By Nina Wu
It's time for the 26th annual International Coastal Cleanup this Saturday, Sept. 17.
For the pat 25 years, nearly nine million volunteers from 152 countries have picked up 145 million pounds of trash from the shores of lakes, streams, rivers and the ocean on this one day. The movement is called "Get The Drift & Bag It."
You, too, can join them on Oahu, from the windward to the leeward side.
Beach cleanups are planned on Saturday at the following beaches:
- Kailua Beach Park, 10 a.m.-12 p.m. Join Plastic Free Kailua, which welcomes volunteers to help pick up, sort and count trash from the beach with fine, soft sand. Check-in time is 10 a.m. near the Canoe House, main parking lot. At noon, join Plastic Free Kailua for a trash count and low-impact potluck lunch plus raffle prizes from Whole Foods, Muumuu Heaven and Global Village.
- Ali‘i Beach Park at the Haleiwa Surf Center. 9 a.m.-11 a.m. Check-in starts at 8:45 a.m. Volunteers will weigh trash, recycle and compile data cards for the Ocean Conservancy. Bring buckets, grocery bags, sunscreen, hats, work gloves, pens and a snack to share. Also, if you haven't seen it yet, "Bag It" is being shown for free at Patagonia Haleiwa (66-250 Kamehameha Hwy) from 7-9 p.m. on Saturday, too.
- Chun's Reef in Haleiwa. 10 a.m.-noon. Visit adoptabeachhawaii.org for more details.
- Sand Island Beach Park. 10 a.m.-noon. Meet at the ewa side end of Sand Island Access Rd. Organized by the Surfrider Foundation. Bring reusable canvas bags and gloves. Sponsors Hoku Solar and Pilates Advantage will provide free food and a raffle.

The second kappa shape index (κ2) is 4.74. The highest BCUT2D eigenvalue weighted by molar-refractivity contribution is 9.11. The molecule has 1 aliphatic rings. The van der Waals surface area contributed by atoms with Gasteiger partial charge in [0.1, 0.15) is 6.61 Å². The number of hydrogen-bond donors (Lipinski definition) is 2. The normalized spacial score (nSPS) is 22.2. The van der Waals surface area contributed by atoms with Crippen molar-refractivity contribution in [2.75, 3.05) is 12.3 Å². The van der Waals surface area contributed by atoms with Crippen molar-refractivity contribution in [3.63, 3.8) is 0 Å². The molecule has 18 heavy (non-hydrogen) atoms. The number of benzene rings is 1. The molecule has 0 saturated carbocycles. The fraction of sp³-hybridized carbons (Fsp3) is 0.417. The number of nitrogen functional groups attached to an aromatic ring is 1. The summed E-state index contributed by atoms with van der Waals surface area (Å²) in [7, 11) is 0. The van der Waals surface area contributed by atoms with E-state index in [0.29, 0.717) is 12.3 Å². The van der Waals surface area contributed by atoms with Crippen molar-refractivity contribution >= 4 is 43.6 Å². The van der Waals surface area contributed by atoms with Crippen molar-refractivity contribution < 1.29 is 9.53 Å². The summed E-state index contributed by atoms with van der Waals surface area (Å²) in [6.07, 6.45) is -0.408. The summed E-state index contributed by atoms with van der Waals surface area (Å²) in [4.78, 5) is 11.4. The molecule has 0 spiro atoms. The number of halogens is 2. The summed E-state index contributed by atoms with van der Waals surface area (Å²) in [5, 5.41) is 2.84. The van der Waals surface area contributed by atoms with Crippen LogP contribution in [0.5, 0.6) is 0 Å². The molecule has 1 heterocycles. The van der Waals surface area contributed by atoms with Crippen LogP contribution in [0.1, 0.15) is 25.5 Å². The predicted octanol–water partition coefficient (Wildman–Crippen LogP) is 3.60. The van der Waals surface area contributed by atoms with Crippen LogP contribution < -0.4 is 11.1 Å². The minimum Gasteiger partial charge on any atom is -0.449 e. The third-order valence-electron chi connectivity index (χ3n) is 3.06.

- Malaekahana Beach Park, Kahuku end. 9-11 a.m.
- Makua Beach Park. 8 a.m.-2 p.m. Over and under the beach cleanup — you can choose to dive and pick up underwater trash or help others clean up the dive entry area. Visit www.projectaware.org for more details.
Kudos to the 100 or so Hawaiian Electric employees, retirees, families and friends who plan to clean up the shoreline fronting the Kahe Power Plant from 8 a.m to 2 p.m. If you know someone from HECO, perhaps you could pitch in.
In 2010, HECO volunteers collected 8,500 pieces of trash at the site, nearly half attributed to shoreline activities that generate fast food wrappers, beverage bottles and plastic utensils. HECO's tally: 427 used tires, 2,933 cigarette butts, 1.023 pieces of fishing and boat-related items and 31 medical/personal hygiene-related items that were picked up and properly disposed of.
Results from the marine debris collection are used in an annual report produced by The Ocean Conservancy. This may well be the last data collected from beach clean-ups before debris from the Japan tsunami start appearing on Hawaii's shores.